In “A Tree Grows in Brooklyn,” Betty Smith’s 1943 autobiographical novel about growing up poor in the early 20th century, the public school that the heroine attends is a pretty bleak place. But “there was a great golden glory lasting a half-hour each week when Mr. Morton came to Francie’s room to teach music.”
He taught them classical music, the book continues, without telling them what they were learning, setting his own words to the great works. “Little boys whistled part of Dvorak’s New World Symphony as they played marbles. When asked the name of the song, they’d reply ‘Oh, “Going Home.”’ They played potsy, humming ‘The Soldiers’ Chorus’ from Faust, which they called ‘Glory.’”
Francie also looked forward to the visits of the drawing teacher; “these two visiting teachers were the gold and silver sun-splash in the great muddy river of school days.”
Arts education in schools has introduced many children to great painters and great music, and helped them through their first dance steps or tentative musical endeavors. It can serve as a bright spot in the schoolchild’s day or week, a class that brings in beauty, color and joy, and which is not about testing.
These subjects are often under threat either from budget cuts or from the inexorable demands of academic testing and “accountability,” but insights from neuroscience suggest that arts education can play additional important roles in how children learn.
Paul T. Sowden, a professor of psychology at the University of Winchester in England, warned that in Britain, as in the United States, arts and humanities subjects have suffered in recent years as the emphasis shifted to science and technology. It's important, he said, that arts education be available equally to everyone. But arts education, he said, is a chance to build resilience and determination in children, as well as to help them master complex skills.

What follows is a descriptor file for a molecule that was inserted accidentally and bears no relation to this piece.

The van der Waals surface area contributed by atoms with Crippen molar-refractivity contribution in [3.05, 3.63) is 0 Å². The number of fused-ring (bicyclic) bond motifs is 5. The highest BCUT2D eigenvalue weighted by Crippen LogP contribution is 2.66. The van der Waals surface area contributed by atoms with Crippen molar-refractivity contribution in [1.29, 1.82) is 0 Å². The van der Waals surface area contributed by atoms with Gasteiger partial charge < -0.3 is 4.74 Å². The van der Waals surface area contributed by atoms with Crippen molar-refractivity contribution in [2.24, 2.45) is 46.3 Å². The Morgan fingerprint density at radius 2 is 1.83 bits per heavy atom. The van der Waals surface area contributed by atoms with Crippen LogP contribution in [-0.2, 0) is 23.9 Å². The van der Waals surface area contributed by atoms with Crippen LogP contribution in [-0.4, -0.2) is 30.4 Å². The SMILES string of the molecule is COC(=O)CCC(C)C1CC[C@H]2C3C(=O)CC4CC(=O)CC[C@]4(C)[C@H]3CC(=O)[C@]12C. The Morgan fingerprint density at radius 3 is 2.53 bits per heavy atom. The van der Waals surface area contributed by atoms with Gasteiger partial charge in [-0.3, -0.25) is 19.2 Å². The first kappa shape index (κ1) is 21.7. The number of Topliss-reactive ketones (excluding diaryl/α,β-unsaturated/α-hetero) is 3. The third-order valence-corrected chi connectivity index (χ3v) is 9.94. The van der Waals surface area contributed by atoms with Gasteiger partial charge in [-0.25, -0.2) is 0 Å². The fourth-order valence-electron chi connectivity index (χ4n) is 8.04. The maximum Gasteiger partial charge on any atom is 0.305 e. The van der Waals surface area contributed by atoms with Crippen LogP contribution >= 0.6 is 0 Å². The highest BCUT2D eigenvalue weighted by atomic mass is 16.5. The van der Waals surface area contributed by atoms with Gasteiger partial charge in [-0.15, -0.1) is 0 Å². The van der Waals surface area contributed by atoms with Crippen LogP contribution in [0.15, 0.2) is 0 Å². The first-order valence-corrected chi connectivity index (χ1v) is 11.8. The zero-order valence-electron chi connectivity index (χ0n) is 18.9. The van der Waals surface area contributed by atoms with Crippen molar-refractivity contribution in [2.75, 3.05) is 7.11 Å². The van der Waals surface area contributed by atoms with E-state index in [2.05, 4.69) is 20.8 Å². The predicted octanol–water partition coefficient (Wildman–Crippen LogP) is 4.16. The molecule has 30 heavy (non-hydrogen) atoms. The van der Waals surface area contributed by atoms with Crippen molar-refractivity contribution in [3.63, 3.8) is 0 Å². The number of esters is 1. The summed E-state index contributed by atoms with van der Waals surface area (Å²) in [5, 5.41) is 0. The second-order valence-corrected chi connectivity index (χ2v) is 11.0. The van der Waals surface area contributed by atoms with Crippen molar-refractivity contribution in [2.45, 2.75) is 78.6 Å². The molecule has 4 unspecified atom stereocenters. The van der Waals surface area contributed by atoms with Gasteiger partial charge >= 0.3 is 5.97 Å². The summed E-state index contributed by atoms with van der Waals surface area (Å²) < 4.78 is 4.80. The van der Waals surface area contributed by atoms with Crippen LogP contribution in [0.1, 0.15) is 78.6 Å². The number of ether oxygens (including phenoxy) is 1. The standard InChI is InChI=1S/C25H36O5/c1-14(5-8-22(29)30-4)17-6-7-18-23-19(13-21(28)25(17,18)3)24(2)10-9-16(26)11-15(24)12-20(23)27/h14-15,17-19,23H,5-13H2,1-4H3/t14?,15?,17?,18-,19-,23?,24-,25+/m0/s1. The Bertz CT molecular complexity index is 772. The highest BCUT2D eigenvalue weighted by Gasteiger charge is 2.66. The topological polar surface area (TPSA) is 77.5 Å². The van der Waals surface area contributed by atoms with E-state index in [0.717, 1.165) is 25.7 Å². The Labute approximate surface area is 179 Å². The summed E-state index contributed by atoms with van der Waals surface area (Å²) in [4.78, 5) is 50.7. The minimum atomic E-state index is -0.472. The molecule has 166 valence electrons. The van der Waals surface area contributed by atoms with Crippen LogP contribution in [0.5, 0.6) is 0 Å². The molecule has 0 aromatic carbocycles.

Arts education encompasses many disciplines: “I’m talking about everything from music, drama, dance, design, visual arts,” Dr. Sowden said. And the goal goes beyond the specific subjects, he said: “You’re looking for opportunities in the arts education context to encourage children to ask questions, to use their imaginations, but also to approach their work in a systematic, disciplined way.”
When children are younger, arts education helps develop their capacity for collaboration, for creativity, and even for asking questions. As they get older, he said, “their executive function is much more developed, their ability to sustain attentional tasks is much greater.” For them, arts education can offer the chance to refine and polish a skill over time, or revise a project until it is as good as it can be.
Sometimes the arts are taught in a very set curriculum, Dr. Sowden said, but there are real advantages to teaching in a more exploratory way, where children can experiment. And both parents and teachers can encourage children to explore, he said; “that’s the way you get the biggest benefit, not just learning to reproduce a particular work by Monet or dance sequence.”
The skills that children master in arts education, he said, may be transferable to other curricular areas.
Mariale Hardiman, a professor at the Johns Hopkins School of Education, where she directs the neuro-education initiative, was interested in how children do — and don’t — retain what they learn in school. “A lot of the information we teach doesn’t stick.”
What she saw as a school principal, she said, was that when arts were integrated into the curriculum, “learning became more visible.” Teachers told her “the children would remember the information better when they taught it through the arts.”